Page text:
Rashleigh Barton's unique plasterwork, called the 'modern glory' of the property, has delighted everyone from Roger White to Oliver Cromwell. Penny Churchill reports.
Appearances can be deceptive, and nowhere more so than in rural Devon, where the unadorned walls of a former farmhouse often hide a historic interior of rare richness and splendour.
Such a house is secluded, Grade II*-listed Rashleigh Barton, which sits in some 33 acres of formal gardens, woodland and pasture, three miles from the mid-Devon market town of Chulmleigh, and is for sale through Knight Frank at a guide price of £1.95 million.
Rashleigh Barton was owned by the Rashleigh family of Barnstaple from the late 12th century until 1530, when the Rashleigh heiress, Ibbot, married Thomas Clotworthy, scion of an old Devon family from Clotworthy, near South Molton.
According to an article in Country Life (August 28, 1915), it was he who built the present house – originally, a long, low, late-medieval house of cob in the traditional Devon style, with a central, double-height hall, which was later floored over to create new domestic rooms in the roof space and to link the first-floor chambers at the two ends of the house.
According to architectural historian Roger White (Country Life, March 15, 2017), it’s hard to tell how the inside of the house would have looked in Tudor times, because, in the 1630s, during John Clotworthy’s tenure, ‘its interiors were reordered and overlaid by the sumptuous plasterwork that is the modern glory of Rashleigh Barton’. The richest and most original of the ceilings is in the former great chamber on the first floor – now, the guest bedroom – where Oliver Cromwell is reputed to have slept.
Clotworthy died in 1682, leaving two daughters as co-heiresses, the younger of which, Mary, married Lewis Tremayne of Heligan in Cornwall, thereby conveying Rashleigh Barton to the Tremayne family. Thereafter, the house became a tenanted farmhouse, which was badly neglected until the family sold it in 1975.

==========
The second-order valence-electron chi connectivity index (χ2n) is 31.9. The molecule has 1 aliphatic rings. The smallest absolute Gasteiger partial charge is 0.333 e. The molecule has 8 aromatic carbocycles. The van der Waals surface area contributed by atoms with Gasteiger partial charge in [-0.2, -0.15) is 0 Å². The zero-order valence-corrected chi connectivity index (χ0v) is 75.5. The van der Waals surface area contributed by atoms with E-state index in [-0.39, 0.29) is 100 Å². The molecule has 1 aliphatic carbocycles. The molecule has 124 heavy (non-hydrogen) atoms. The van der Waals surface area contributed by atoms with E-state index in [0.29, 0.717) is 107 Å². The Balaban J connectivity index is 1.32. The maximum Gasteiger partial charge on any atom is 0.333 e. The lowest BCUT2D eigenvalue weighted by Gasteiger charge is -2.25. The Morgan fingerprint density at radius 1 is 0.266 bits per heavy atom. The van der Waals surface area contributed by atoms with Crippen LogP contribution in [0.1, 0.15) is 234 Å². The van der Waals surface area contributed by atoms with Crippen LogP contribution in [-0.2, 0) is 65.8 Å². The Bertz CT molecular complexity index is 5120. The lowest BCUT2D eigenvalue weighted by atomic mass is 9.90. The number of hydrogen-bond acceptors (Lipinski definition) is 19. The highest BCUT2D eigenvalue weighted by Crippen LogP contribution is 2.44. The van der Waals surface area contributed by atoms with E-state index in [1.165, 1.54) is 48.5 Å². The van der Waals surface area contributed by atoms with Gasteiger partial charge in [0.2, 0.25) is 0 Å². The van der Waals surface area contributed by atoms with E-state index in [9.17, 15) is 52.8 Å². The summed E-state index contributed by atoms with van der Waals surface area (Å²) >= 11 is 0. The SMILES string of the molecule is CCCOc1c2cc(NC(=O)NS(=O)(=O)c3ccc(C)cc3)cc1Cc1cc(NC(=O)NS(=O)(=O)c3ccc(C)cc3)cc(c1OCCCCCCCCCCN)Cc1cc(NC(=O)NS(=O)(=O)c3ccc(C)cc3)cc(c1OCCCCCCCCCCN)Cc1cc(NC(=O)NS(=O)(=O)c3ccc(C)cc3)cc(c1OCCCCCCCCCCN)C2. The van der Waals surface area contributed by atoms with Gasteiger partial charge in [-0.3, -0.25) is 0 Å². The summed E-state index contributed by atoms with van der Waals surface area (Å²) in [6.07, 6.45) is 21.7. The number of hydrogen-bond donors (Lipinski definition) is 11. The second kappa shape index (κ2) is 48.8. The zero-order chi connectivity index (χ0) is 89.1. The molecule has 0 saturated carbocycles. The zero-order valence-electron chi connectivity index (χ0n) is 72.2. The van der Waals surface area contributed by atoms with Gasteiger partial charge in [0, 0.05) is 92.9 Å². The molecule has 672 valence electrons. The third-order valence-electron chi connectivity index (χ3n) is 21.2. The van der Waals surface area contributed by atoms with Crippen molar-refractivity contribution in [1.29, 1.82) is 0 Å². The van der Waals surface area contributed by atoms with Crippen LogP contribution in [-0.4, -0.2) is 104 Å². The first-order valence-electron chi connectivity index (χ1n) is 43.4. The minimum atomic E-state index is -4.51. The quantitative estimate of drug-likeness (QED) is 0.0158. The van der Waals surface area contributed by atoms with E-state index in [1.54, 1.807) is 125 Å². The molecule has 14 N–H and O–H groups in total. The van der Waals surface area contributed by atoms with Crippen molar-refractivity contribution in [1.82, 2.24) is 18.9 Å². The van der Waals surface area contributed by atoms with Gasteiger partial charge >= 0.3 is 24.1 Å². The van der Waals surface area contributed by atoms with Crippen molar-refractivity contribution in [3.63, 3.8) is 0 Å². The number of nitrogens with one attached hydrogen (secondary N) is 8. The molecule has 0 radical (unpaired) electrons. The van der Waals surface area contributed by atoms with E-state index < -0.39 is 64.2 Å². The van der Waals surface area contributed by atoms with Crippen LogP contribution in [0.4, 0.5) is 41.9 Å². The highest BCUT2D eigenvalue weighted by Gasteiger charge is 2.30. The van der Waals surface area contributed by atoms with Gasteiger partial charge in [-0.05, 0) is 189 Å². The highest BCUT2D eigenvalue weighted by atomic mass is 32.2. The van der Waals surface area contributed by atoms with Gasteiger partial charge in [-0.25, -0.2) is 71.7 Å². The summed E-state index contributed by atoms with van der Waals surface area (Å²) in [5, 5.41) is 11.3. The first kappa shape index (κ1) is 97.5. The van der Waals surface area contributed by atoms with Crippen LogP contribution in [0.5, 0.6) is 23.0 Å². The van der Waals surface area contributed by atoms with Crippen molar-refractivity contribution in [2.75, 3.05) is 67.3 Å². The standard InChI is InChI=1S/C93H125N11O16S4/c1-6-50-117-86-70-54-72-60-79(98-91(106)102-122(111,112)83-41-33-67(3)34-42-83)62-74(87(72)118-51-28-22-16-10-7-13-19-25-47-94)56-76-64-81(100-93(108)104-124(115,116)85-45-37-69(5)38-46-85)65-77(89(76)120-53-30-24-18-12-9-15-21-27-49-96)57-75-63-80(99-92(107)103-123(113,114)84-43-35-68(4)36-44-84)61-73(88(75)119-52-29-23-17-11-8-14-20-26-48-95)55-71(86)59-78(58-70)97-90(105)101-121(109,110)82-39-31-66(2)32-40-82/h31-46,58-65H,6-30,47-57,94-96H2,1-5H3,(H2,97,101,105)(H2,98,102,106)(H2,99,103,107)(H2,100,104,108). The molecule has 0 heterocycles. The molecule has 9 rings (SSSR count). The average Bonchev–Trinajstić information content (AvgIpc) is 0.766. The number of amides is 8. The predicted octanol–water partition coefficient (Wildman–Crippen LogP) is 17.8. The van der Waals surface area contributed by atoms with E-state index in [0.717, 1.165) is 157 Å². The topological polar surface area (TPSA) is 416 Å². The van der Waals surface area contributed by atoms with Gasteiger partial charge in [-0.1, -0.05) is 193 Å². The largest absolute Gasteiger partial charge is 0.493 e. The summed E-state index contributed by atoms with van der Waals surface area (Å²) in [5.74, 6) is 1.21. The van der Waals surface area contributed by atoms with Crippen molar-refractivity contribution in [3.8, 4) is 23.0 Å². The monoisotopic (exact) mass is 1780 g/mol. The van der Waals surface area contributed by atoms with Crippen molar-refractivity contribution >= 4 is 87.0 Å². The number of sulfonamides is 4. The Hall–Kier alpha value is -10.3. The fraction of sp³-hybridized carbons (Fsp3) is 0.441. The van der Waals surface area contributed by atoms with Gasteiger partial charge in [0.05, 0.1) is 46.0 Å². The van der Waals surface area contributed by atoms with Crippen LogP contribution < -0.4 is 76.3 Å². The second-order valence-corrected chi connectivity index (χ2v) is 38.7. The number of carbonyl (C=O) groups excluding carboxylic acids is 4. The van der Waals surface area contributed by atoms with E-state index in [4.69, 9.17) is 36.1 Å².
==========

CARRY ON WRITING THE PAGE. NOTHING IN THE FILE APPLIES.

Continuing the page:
Since then, successive owners have gradually restored the property, notably Lord and Lady O’Hagan, who reportedly spent £1 million on renovating it between 1987 and 1988.
Current owners Russell and Alison Mabon, who moved there in 2006 from the Cotswolds with their twin boys, then aged eight, have carried on the good work, transforming Rashleigh Barton into a comfortable, stylish and manageable family home. They have also installed a wood-chip boiler, which not only covers the cost of heating the 8,168sq ft house, but also provides additional income.
The main reception rooms are located at the front of the house; the dining room, with its vast stone fireplace, is particularly impressive, as is the drawing room, which, like the other principal rooms, boasts some exquisite ceiling plasterwork.
A rear hall links to the snug and library added in the 19th century and the main staircase, which includes a fine original dog-gate, leads to the galleried first-floor landing and five principal bedrooms.
Rashleigh Barton stands at the end of a long drive, with spectacular views over its own land in a wonderfully unspoilt area of mid Devon, where the nearby River Taw famously inspired Henry Williamson’s classic novels Tarka the Otter and Salar the Salmon.
The Mabon family have loved their time there and, now that the twins have gone off to university, Russell and Alison are ready to embark on their next major project: a long-held ‘grand design’ to build an ultra-modern, eco-friendly house around a steel-framed barn on a ‘perfect’ site, which they have already secured nearby.
The ornate plasterwork of the 17th century reached a high-point in the West Country, as Roger White discovers at the
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